for controlled drug delivery systems. Such on-off swit-
ching behavior as reversible swelling and deswelling has
been reported for other ionic hydrogels [8-11].
Transmittance/Wavenumber (cm-1)
Figure 1. FTIR spectra of (a) the physical mixture of Pectin
and PAN and (b) the crosslinked Pc-poly (NaAA-co-AAm)
Pectin-Based Biodegradable Hydrogels with Potential Biomedical Applications as Drug Delivery Systems
Copyright © 2011 SciRes. JBNB
Scheme 1. Proposed mechanism for crosslinking during the hydrolysis of nitrile groups of the Pc–PAN mixture to produce
the Pc–poly (NaAA-co-AAm) hydrogel.
3.3. In vitro IBU Release in the Simulated
Human Gastrointestinal System
To determine the potential application of Pectin-based
superabsorbent containing a pharmaceutically active
compound, we have investigated the drug release behav-
ior IBU form this system under physiological conditions.
The percent of released drug from the polymeric carriers
as a function of time is shown in Figure 3.
The concentration of IBU released at selected time in-
tervals was determined by UV spectrophotometer. The
IBU-loaded hydrogels with high degrees of drug loading
(>80%) were prepared by the swelling-diffusion method.
The amount of IBU released in a specified time from the
Pectin-based hydrogel decreased as the pH of the disso-
lution medium was lowered, indicating better release in a
medium with a pH much higher than that of the stomach.
At low pH values, electrostatic repulsion between the
Pectin-Based Biodegradable Hydrogels with Potential Biomedical Applications as Drug Delivery Systems
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0306090120 150 180 210
Swlling time, min
Swelling capacity, g/g
Figure 2. On-off switching behavior as reversible pulsatile
swelling (pH 8.0) and deswelling (pH 2.0) of
Pc-poly(NaAA-co-AAm) hydrogel. The time interval be-
tween the pH changes was 30 min.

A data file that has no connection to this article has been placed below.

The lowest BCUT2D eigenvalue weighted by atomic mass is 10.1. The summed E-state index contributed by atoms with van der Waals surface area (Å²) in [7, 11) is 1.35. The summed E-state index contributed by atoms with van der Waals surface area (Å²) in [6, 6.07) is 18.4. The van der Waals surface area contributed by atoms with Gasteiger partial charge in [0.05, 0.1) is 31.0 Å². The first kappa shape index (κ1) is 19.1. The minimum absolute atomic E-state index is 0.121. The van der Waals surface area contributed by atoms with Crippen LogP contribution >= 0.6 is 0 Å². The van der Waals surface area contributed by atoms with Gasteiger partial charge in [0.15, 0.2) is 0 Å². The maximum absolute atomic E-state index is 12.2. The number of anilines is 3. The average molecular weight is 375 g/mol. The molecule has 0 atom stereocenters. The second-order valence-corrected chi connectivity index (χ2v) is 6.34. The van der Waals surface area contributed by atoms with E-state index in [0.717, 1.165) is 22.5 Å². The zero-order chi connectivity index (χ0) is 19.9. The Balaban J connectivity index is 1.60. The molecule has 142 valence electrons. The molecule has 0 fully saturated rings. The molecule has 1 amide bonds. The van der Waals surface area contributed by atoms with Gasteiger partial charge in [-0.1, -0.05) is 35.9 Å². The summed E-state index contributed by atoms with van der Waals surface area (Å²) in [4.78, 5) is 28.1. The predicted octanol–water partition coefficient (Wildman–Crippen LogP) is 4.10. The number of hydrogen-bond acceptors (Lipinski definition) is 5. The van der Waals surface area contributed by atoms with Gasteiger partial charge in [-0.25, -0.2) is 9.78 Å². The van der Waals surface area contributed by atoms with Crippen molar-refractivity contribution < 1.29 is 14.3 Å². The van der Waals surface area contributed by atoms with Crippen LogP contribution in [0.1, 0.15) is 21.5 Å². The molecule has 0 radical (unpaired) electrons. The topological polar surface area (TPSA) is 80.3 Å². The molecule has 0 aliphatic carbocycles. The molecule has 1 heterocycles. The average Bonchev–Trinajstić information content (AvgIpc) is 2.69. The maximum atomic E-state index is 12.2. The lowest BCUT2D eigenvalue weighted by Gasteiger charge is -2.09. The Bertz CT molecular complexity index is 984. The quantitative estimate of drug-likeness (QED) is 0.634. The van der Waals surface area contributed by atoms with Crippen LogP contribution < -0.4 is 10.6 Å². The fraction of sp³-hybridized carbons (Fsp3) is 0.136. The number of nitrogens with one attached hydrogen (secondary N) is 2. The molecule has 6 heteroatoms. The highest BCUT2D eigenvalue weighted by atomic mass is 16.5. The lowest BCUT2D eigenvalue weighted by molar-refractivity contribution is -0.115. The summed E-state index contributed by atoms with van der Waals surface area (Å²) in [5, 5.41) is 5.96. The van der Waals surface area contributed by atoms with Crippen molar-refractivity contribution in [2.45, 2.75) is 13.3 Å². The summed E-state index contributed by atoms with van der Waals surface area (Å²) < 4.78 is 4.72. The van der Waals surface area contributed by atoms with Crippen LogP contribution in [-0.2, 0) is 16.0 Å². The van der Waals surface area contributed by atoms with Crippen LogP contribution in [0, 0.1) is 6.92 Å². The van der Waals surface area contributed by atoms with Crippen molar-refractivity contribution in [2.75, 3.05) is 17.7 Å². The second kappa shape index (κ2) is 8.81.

0 10203040
Time, h
Released drug, %
Figure 3. Release of IBU from hydrogel carrier as a func-
tion of time and pH at 37˚C.
carboxylic acid groups of backbone is low, thus de-
creases gel swelling and minimizes release of IBU via
diffusion. However, in alkaline media the presence of
OH increases the electrostatic repulsion between car-
boxylate groups, thus increases the gels swelling degree
and so the release of IBU was increased [12-13]. The
amounts of the loaded drug in superabsorbent hydrogels
was significantly affected by the loading time (Figure 4).
With increasing loading time, the amount of drug loaded
is initially increased and then begins to level off.
4. Conclusion
The superabsorbent hydrogel, Pc-poly(NaAA-co-AAm),
was synthesized through alkaline hydrolysis of Pc-PAN
physical mixture. The reaction of Pectin alkoxide anions
with nitrile groups of polyacrylonitrile, formed crosslinks
051015 2025 30
Time, h
mg loaded drug/g hydrogel
Figure 4. The depende ncy of the drug loading amount to the
loading time.
producing a three-dimensional network. No toxics mate-
rial were used in the synthesis, this practical approach
may be preferred to as a relatively "green process". This
one-step preparative method conducted under normal
atmospheric conditions in a short period of time. The
dark red-yellow color change provided a visual indica-
tion for the reactions progress. The superabsorbent hy-
drogels exhibited high sensitivity to pH, so that, the re-
versible swelling-deswelling behavior in solutions with
acidic and basic pH, contributes to the suitability of these
hydrogels as candidates for controlled drug delivery sys-
tems. In vitro drug-release studies in different buffer so-
lutions showed that the most important parameter affect-
ing the drug-release behavior of hydrogels is the pH of
the solution. The release value of Ibuprofen from hy-
drogels at pH 7.4 was higher than that at pH 1.2 due to
the electrostatic repulsion between carboxylate groups.
5. Acknowledgements
The author thanks the Research center of Islamic Azad
University of Arak.